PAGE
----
Major Victories for Civil Liberties Secured in Today's Immigration Bill Markup
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WASHINGTON – The Senate Judiciary Committee met today to resume markup of the Border Security, Economic Opportunity and Immigration Modernization Act (S. 744). The following statement can be attributed to Laura W. Murphy, director of the American Civil Liberties Union Washington Legislative Office:
“Today’s markup session was proof positive that the tide is turning away from anti-immigrant sentiment toward a future where we recognize the contributions of all who live in this great nation.”
These amendments that strengthen civil liberties protections in the bill passed unanimously:
- Blumenthal 2 – Solitary Confinement
Solitary confinement means physical and social isolation for 22 to 24 hours a day with little or no human contact – generally in a small cell with a solid steel door, a bunk, a toilet and a sink. This amendment is critical because it provides a broad framework for when it can be used to house immigration detainees, places presumptive limits on the use of such confinement in non-disciplinary settings, and requires the DHS Secretary to develop effective oversight mechanisms.
- Blumenthal 8 – Immigration Raids in Sensitive Locations
Restricts ICE and CBP from conducting raids in “sensitive locations” – hospitals, schools, and places of worship – unless they have prior approval or there is an emergency. This amendment is an overdue response to the fears and experiences of many communities who cannot access critical services for themselves and their kids – many of whom are U.S. citizens – because of harassment, intimidation and the threat of arrest by immigration agents.
- Coons 5 – Right to See Documents
This amendment would ensure that every noncitizen in removal proceedings has easy access to their immigration files. This is essential, as it could lead to a person finding out that they have lawful status or that they are eligible for relief from removal.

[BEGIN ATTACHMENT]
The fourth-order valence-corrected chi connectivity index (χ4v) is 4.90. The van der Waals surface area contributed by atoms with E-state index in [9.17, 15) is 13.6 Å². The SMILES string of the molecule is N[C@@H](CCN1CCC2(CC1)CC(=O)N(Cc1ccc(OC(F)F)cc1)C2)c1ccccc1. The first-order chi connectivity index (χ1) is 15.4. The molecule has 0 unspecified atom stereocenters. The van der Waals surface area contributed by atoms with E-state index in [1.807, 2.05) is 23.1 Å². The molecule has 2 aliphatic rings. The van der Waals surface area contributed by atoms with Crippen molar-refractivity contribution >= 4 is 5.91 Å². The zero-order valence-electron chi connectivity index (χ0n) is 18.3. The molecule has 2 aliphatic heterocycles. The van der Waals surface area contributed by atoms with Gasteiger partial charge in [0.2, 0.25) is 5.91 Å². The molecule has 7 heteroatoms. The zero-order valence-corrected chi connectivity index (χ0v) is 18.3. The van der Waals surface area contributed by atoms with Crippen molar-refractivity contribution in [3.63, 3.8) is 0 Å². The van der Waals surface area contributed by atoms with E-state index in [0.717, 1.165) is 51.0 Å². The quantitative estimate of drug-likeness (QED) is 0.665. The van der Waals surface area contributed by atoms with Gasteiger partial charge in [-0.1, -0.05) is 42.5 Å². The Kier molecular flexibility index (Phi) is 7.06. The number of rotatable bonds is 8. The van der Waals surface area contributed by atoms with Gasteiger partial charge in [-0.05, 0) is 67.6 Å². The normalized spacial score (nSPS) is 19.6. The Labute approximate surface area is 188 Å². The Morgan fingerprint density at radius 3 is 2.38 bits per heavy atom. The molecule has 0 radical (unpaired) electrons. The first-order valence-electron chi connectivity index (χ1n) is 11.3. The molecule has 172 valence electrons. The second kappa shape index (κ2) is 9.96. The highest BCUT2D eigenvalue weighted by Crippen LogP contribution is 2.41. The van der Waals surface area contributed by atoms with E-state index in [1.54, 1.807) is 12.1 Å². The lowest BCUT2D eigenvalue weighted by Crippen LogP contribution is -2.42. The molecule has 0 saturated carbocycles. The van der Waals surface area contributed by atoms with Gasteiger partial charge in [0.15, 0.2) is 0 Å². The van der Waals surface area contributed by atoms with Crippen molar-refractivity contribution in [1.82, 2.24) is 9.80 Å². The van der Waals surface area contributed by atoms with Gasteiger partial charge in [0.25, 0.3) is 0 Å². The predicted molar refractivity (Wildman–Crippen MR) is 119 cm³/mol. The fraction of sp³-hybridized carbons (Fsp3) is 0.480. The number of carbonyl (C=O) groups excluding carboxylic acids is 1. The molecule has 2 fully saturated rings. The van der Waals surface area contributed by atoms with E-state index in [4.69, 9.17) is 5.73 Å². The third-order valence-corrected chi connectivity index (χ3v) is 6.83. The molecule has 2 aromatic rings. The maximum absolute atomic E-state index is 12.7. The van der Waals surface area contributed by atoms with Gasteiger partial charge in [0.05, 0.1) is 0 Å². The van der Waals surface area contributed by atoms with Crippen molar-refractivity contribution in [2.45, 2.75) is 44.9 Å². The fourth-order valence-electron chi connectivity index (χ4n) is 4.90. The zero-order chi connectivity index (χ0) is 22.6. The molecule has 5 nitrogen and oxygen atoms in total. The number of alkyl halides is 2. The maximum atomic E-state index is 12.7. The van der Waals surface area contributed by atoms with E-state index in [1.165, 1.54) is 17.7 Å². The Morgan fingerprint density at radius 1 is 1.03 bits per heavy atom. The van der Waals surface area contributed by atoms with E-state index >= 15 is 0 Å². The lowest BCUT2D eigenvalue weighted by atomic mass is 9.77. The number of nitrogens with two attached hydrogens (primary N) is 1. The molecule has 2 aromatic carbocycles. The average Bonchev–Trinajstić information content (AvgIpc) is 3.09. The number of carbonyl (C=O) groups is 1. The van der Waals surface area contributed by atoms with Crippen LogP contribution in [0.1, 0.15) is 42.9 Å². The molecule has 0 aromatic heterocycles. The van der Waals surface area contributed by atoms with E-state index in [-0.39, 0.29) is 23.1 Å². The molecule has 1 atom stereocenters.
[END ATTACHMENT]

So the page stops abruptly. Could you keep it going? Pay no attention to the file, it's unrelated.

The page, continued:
- Coons 6 – Assisting Congress Assess Costs of Detention
Requires that each agency involved with immigration detainees make data available across agencies so that these agencies, Congress, and advocates can track how long a person is detained, under what authority, and at what cost.
Amendments that would have weakened the bill failed:
- Grassley 43 – Guilt by Association
This amendment would have allowed an individual to be deported based solely on purported association with a street gang rather than an individual person’s culpable conduct. It would have allowed a determination that someone is a member of a street gang without a specific burden of proof. This would have disproportionately affected youth of color and increased racial profiling.
Unfortunately, some problematic amendments did pass:
- Grassley 44, Lee 16, and Lee 17 – Excluding People from Road to Citizenship
These amendments taken together unnecessarily impose harsher bars to legalization for immigrants even though the base bill already bars immigrants from applying for legalization status if they have been convicted of most felony offenses, or three misdemeanor offenses. The base bill strikes the right balance on criminal enforcement, makes important reforms, and these excessive amendments will divert scarce federal resources away from the real criminals and toward draconian punishments on individuals.
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